STANDING for election at Gloucestershire County Council, Cirencester Conservative councillor Stuart Tarr said he will focus Cirencester's roads, hospital and schools. 

Stuart Tarr, who is also a councillor at Cirencester Town Council, promised to provide a stronger Conservative representation of Cirencester on the county council, if elected to represent the Cirencester Beeches ward.

He summed up his priorities:

  • Ensure Cirencester secures a fair share of the £150million investment in Gloucestershire roads
  • Strengthen doctor and specialist nurse-led services at Cirencester Hospital
  • Protect rural schools from the new funding formula

On improving the town's roads, he said: "We need a strong Conservative candidate to stand up for Cirencester to ensure that we secure a fair share of the Conservative-led county council's 'biggest ever' five year £150 million investment in our Gloucestershire roads.

"That means more resurfacing, potholes filled and uneven pavements relaid, and traffic calming measures to prevent rat-running through our pretty rural villages.

"We also need to maintain pressure on the government and highways England to deliver the promised £255 million A417 link road improvement scheme, on which the design stage has started with completion expected in 2023/24."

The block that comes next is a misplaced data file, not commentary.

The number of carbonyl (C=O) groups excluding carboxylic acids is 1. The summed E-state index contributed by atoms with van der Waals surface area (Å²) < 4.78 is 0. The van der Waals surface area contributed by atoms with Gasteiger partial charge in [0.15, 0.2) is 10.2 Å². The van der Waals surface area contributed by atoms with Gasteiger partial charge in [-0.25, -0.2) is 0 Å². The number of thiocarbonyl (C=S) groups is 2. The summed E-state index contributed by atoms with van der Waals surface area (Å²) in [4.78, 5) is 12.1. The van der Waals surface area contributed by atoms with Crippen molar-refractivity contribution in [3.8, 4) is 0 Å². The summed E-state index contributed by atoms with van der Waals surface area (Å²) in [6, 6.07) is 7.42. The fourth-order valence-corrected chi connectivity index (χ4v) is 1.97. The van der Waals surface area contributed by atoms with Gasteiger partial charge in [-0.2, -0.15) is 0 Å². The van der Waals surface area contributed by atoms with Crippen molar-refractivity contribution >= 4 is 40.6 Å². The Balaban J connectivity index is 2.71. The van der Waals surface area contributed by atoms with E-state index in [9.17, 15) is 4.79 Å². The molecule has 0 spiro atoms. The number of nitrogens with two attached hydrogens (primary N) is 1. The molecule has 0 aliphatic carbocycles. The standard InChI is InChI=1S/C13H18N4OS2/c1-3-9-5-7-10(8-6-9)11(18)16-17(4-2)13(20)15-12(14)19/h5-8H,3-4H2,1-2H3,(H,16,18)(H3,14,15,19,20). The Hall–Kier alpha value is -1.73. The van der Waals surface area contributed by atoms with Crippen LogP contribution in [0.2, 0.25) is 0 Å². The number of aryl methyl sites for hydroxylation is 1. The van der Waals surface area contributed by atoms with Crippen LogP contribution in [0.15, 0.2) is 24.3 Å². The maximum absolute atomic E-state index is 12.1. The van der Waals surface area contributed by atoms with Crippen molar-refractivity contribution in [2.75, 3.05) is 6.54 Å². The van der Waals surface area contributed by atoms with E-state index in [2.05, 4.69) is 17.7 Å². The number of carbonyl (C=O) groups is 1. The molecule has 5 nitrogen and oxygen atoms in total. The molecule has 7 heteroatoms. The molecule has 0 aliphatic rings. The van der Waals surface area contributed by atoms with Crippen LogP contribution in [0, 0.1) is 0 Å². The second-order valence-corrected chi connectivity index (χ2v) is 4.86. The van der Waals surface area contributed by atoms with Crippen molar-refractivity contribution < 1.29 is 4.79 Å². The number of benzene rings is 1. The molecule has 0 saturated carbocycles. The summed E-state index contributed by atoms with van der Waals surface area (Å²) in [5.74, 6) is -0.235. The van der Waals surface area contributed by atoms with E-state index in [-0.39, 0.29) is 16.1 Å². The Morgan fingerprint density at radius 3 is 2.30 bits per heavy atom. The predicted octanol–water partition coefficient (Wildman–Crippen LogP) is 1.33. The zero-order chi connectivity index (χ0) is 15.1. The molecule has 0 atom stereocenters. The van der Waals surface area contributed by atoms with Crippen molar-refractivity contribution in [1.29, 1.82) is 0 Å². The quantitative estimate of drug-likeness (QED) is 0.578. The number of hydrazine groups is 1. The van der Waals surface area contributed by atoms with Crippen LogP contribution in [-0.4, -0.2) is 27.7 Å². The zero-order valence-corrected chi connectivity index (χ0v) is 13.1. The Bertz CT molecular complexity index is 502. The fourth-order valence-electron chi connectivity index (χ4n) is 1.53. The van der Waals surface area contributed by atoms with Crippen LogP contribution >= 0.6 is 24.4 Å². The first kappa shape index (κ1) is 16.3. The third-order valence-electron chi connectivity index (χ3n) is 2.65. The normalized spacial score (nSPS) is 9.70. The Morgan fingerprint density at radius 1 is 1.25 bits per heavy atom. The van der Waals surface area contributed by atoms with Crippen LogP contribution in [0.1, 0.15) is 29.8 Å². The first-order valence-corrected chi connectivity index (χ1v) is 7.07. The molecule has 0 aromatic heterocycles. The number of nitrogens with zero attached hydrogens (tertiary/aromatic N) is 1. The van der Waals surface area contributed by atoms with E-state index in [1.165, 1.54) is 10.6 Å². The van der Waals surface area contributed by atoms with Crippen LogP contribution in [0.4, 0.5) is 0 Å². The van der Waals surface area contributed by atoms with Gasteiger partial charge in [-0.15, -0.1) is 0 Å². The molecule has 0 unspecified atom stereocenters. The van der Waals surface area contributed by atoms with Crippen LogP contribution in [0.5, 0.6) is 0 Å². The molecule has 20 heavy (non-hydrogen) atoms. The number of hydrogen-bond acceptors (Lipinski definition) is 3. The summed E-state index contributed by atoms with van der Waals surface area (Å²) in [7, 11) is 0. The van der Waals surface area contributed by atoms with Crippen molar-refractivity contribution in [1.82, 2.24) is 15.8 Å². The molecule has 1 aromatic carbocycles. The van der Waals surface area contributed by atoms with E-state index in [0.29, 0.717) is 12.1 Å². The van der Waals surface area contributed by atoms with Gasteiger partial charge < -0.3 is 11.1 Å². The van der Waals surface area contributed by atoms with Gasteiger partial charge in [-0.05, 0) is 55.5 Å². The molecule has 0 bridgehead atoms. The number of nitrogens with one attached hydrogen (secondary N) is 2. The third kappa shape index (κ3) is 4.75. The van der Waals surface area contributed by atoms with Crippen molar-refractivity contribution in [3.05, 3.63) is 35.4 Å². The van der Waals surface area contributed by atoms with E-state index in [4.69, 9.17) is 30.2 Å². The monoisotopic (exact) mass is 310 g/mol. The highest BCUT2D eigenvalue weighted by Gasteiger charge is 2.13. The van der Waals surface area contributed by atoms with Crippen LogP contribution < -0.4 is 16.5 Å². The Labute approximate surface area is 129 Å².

Speaking of services at Cirencester Hospital, he said: "We need to do more to strengthen the doctor and specialist nurse-led services at Cirencester hospital, which recognises that the hospital is serving a growing population of around 20,000 or more, in order to reverse the trend of the recent cuts that have already been made.

"We also need to do more to join up our NHS and Social Care services building on the extra £21 million which the government has given to the county council to support the vulnerable and elderly including those with mental health problems."

He added that he would make a strong case to government to protect rural schools from the new funding formula, with the support of Cotswold MP Geoffrey Clifton-Brown.

He said that the formula "unless modified would divert still more funding to inner city schools in other regions which already benefit from considerably higher per capita funding than our own".

He stressed that Cirencester needed a "stronger Conservative representation" on the county council, where there is currently no Conservative representation for the town.

He said: "Make no mistake, this is a two party contest between the Conservative Party and the Liberal Democrats, with the other parties, including UKIP, mostly running on a national political rather than a local agenda.

"I have Cirencester and its surrounding villages very much at heart, it is a great place at the centre of the Cotswolds to live, so I do hope you will vote for me to deliver what is needed for the Capital of the Cotswolds and its rural parishes."